The heat shimmered across the endless sand. The undulating landscape was bleached bone. Looking across the hostile alien world, any sane person would have been absolutely positive that nothing lived there. The heat was like a wraith, hovering, always close. The soul destroying-moan of the constant wind and the burning rays sucked the very life essence from anyone, or anything stupid, or unfortunate, enough to be caught there. However, the casual onlooker would have been wrong; the sand itself was so fine that even the spiders and scorpions that haunted normal deserts, disappeared under the surface. This area of the BurningDesert was normally avoided; even the sloth-toed Anark, the lone four-footed animal native to the area, only came here if the overly stupid, or crazy two-legged creatures forced it to. The rest of the inhabitants lived under the dunes. To the residents here, the sand’s hundreds of mile expanse was like a vast ocean.
In the distance the air shimmered in the heat; against the rippling blue sky, small patches of color could be seen. Red and blue, mixed with yellow and indigo. No two were the same. These splotches seemed to hover in the air as if mocking the surrounding area for the lack of original color. The blotches in the sky gradually gained clarity as they came closer. Now, if someone was daft enough to be here watching, they might see the objects were cloth. They bobbed and danced in the thermal air currents across the blistering sand. Relentlessly they came, until they took on shape. They looked to be a type of kite sail anchored, hundreds of feet below to an object, screaming across the sand.
The tall muscular man braced himself looking upward, shading his eyes against the sun as he checked the position of his kite sail. Satisfied, he pulled the leather headpiece back into place. The mask covered the face where two clear glass lenses protected the man’s delicate eyes from the razor sharp particles that peppered his frame. The mask covered the nose and mouth, where gauze filters kept the minute granules clear of the sensitive nasal membranes. The rider quickly covered the twenty feet to the rear of the racer and looked over the stern. The dusky-skinned man could see ten other racers spread out over the area, jockeying for the best position, heading into the Devil’s Heart. This part of the race tested the mettle of any who dared the sand. Often a Sand Racer would disappear, never to be found. The carcass of the broken sleds made navigation here hazardous. The rider, his long hair in a ponytail, just grinned beneath his mask.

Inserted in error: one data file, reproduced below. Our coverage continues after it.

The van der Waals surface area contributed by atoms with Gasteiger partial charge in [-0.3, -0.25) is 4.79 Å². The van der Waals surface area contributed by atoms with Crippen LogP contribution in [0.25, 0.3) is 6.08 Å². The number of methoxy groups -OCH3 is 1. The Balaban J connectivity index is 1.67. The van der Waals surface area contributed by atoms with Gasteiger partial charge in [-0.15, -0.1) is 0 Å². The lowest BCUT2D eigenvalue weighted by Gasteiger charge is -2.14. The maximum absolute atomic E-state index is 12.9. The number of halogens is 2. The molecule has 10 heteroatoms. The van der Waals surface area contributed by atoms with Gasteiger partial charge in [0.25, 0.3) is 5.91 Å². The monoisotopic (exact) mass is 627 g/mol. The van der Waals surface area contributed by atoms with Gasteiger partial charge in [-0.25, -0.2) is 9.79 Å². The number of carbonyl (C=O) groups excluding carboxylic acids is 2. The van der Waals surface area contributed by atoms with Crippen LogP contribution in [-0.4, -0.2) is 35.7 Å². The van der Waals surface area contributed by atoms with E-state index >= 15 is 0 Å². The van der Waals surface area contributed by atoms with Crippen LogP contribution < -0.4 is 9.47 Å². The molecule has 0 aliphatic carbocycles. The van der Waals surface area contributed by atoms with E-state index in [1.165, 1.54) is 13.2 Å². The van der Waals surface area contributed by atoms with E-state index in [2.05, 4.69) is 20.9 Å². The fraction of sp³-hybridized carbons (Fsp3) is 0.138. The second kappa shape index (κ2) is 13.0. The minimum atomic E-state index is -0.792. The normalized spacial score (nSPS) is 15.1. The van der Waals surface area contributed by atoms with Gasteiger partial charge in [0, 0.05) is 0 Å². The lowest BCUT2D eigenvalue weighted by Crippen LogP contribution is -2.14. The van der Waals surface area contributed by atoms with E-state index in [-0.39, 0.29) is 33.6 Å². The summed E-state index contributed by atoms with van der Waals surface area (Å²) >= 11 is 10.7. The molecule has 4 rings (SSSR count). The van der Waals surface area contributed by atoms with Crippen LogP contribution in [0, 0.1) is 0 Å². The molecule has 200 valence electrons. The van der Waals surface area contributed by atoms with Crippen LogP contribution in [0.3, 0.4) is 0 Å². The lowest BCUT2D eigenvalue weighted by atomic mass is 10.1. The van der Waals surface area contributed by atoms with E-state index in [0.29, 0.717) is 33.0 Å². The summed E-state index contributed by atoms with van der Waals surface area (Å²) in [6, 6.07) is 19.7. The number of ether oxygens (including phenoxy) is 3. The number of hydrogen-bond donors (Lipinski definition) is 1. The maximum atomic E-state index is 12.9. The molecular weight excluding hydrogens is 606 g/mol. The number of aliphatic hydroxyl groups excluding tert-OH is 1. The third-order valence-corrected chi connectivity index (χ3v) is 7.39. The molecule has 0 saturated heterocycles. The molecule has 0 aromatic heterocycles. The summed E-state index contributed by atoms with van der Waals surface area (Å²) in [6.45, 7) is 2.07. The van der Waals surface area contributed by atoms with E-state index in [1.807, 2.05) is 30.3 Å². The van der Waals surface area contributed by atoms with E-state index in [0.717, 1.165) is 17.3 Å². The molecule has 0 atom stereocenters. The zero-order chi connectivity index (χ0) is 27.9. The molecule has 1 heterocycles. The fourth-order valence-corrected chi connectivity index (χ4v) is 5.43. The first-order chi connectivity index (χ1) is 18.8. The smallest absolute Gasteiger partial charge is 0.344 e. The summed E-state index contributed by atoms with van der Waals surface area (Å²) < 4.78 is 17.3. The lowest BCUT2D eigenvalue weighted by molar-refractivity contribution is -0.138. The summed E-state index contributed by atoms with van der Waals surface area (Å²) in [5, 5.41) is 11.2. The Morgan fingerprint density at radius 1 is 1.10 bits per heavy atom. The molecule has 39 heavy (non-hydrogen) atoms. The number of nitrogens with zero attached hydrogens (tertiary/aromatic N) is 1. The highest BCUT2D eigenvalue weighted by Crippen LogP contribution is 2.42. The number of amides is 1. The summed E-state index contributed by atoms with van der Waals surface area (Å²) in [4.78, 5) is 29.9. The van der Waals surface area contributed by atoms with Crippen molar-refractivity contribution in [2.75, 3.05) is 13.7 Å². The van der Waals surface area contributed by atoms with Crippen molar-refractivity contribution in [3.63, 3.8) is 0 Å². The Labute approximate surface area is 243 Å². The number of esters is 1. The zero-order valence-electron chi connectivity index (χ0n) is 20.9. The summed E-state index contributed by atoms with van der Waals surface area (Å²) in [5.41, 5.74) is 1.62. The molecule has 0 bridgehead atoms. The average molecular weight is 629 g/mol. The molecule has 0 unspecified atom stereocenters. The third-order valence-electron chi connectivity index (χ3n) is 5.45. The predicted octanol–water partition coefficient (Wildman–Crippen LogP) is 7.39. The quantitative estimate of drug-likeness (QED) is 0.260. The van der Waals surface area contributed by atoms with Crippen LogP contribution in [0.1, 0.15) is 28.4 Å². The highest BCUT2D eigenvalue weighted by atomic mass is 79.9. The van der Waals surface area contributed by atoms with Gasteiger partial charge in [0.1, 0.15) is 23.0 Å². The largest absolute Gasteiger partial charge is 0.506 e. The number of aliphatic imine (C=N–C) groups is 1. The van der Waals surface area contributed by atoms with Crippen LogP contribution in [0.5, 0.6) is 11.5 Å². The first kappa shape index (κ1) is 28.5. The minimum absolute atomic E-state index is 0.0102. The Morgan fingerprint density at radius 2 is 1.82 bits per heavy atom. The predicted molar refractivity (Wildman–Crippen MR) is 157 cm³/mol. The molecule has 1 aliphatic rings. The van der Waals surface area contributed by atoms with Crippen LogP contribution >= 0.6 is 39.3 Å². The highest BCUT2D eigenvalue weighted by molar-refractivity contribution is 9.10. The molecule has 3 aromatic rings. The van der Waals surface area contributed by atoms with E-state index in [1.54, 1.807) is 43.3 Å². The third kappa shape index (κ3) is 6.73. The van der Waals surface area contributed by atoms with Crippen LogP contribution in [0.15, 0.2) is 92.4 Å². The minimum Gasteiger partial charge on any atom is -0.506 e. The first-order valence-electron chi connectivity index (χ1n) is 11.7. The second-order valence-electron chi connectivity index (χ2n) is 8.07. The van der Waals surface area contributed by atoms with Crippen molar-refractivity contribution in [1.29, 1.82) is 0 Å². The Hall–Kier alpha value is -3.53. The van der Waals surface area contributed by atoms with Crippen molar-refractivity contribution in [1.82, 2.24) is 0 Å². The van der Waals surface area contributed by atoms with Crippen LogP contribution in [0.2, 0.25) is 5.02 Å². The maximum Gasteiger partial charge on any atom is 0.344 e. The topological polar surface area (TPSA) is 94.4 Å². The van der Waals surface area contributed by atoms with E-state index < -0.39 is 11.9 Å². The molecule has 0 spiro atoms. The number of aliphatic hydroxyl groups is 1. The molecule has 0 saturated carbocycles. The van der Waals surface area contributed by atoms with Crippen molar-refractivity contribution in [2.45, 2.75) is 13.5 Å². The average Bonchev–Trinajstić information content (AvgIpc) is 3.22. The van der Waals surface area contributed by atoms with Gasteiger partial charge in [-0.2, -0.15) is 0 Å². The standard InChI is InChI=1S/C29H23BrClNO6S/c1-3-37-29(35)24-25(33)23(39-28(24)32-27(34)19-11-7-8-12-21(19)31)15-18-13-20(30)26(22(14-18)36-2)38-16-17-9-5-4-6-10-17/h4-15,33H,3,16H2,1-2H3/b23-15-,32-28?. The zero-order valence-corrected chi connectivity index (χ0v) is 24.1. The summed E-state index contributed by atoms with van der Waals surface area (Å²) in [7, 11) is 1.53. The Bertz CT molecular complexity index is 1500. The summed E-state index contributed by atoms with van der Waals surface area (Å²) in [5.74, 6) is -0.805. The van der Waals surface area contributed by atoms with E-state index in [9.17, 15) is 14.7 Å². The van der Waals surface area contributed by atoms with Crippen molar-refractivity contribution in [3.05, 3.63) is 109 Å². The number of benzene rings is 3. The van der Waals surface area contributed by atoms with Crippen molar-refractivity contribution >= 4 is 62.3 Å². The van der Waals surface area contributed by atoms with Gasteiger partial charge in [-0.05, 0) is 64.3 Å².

Usually the first two or three sleds were left alone. The passage sent vibrations through the sand and the scarabs that hunted this area quickly responded. There weren’t enough of them normally to damage a sled, but it was known that every four years in their spawning cycle, thousands of them waited just under the surface, spread out over several miles. Even the mighty Sand Leech vacated the area when the scarabs swarmed.
The rider went forward, checking his anchor harness as he took up position between the steering ropes. He slipped his feet into the straps; wiping his hands dry on his loincloth and grasped the ‘D’ shaped steering lines, one in each hand. He looked once again to the side and rear, and then glanced apprehensively around the emptiness. They were two years overdue for a swarm. For the first time he actually thought of abandoning the race; however, usually the leaders were fairly safe. He shrugged off his doubts and kicked off the sand guide lock. Now that the lock was released, the tiny triangular-shaped piece of wood under the sled was detached and pulled behind the racing sled on a small cord. For the rest of the race the manoeuvring would be strictly up to the rider.
The man looked around as a high-pitched hiss could be heard, the sound the polished oaken hull made screaming over the sand. Another rider, his fiercest rival, was already closing. He shook his head angrily, most sane drivers slowed entering the Heart; the bordering dune that separated the area was close to two hundred feet high and a half-mile wide. The sled’s rider grunted and pulled hard with the right line, changing the angle slightly so the sled veered to the right. He took the dune at an angle, hissing along the side, gradually working his way to the crest. He looked over at the indigo sled and could see the other rider’s bold tactic; he was taking the barrier head on. It was a gutsy move and if he pulled it off, it might well give him the race, putting him a good two miles ahead of everyone else.